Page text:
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April 2017

Oribasius—Pediatric Skin Eruptions and the Origins of the Allergic Reaction to Breast Milk

Author Affiliations
  • 1Department of Anatomy & History of Medicine, University of Thessaly, Larissa, Greece
JAMA Dermatol. 2017;153(4):303. doi:10.1001/jamadermatol.2016.0531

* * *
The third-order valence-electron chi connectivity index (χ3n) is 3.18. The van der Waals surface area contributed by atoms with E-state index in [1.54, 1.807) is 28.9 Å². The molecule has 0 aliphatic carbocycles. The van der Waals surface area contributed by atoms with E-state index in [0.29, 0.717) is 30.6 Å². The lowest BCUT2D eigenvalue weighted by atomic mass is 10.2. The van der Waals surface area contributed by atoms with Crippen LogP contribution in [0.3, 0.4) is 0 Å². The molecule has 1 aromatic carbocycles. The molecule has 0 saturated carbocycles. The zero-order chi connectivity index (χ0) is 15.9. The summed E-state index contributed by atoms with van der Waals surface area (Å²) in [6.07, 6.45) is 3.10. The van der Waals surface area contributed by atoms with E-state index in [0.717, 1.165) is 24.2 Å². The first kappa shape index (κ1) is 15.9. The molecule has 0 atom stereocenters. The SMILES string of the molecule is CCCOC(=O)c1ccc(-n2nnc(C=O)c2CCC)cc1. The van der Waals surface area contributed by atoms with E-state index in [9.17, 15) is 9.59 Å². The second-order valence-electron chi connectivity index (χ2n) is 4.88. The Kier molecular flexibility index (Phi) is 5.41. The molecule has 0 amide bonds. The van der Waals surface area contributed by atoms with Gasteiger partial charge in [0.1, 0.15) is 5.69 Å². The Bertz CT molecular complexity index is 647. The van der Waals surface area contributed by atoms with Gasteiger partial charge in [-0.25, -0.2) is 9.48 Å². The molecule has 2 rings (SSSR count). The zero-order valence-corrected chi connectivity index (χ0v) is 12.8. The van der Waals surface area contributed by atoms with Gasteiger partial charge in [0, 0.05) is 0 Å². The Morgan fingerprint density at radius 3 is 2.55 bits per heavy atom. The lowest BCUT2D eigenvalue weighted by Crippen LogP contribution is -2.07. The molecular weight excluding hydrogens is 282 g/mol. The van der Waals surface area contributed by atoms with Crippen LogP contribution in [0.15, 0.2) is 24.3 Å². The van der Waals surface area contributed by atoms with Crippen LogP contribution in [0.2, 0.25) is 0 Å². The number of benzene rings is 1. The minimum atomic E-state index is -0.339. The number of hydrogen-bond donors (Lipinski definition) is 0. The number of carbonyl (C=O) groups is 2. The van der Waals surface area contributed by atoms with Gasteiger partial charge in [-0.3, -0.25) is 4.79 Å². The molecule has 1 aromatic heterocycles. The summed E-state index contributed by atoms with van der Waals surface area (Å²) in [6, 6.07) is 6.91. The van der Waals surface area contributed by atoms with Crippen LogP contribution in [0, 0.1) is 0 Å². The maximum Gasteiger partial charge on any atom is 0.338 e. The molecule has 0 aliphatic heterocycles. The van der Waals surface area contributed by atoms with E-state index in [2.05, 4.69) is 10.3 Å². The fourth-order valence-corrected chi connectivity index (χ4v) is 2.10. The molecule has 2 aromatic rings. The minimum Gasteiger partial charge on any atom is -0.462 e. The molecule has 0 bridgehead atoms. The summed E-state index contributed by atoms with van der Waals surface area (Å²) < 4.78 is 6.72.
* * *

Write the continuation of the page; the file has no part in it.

Oribasius (circa ad 325-403) was born in the Kingdom of Pergamon and studied medicine at the Alexandrian School in Egypt under Zeno of Cyprus. He practiced in Asia Minor and gained the reputation of an expert before he became the personal physician of the emperor Julian (ad 330-363). He was interested in pediatric diseases and was the first to recognize skin eruptions after breastfeeding as a common allergy among newborn infants. He knew that every woman's milk should be tested for its quality and for conditions that would be pathological for the newborns.1 He proposed several methods to test the milk, such as the “seashell-fat formation,” in which the milk rested inside a seashell for 1 day and a fatty crust appeared, or the same test but with a clay vase, named “cream-judger” (Greek: κρεματοκρίτης).1,2 Both tests assessed the flavor, odor, and hue. He noted “… for rashes presenting on the baby's skin, most are due to poor quality of the maternal milk, or when the newborn's organisms could not properly digest the milk, or sometimes the skin's maleficence begins intrauterine. Mothers or wet nurses (Greek: τροφóς, τίτθη, a nurse that breastfeeds another woman's newborn) must therefore both let it manifest itself, as this is the only way to redemption from greatest evils that could happen to the baby. If you don't allow rashes to fully grow, they could be really dangerous. You should begin the treatment when the rashes are in exultation, only then you could heal them, by applying a water solution with myrtle (myrtus), or schinus. The best way is for the woman to be fed as gently as possible, and as for the baby, it must live daily without an overfilled stomach, so that it could better digest the milk, and avoid the unpleasant feeling of a poor mood.”3 Oribasius clearly understood that this was a congenital or acquired disorder related to milk's digestion. Although he did not observe a fully oral allergy syndrome, but only a skin anaphylaxis, he gave specific instructions to minimize the fatality of the disease.1

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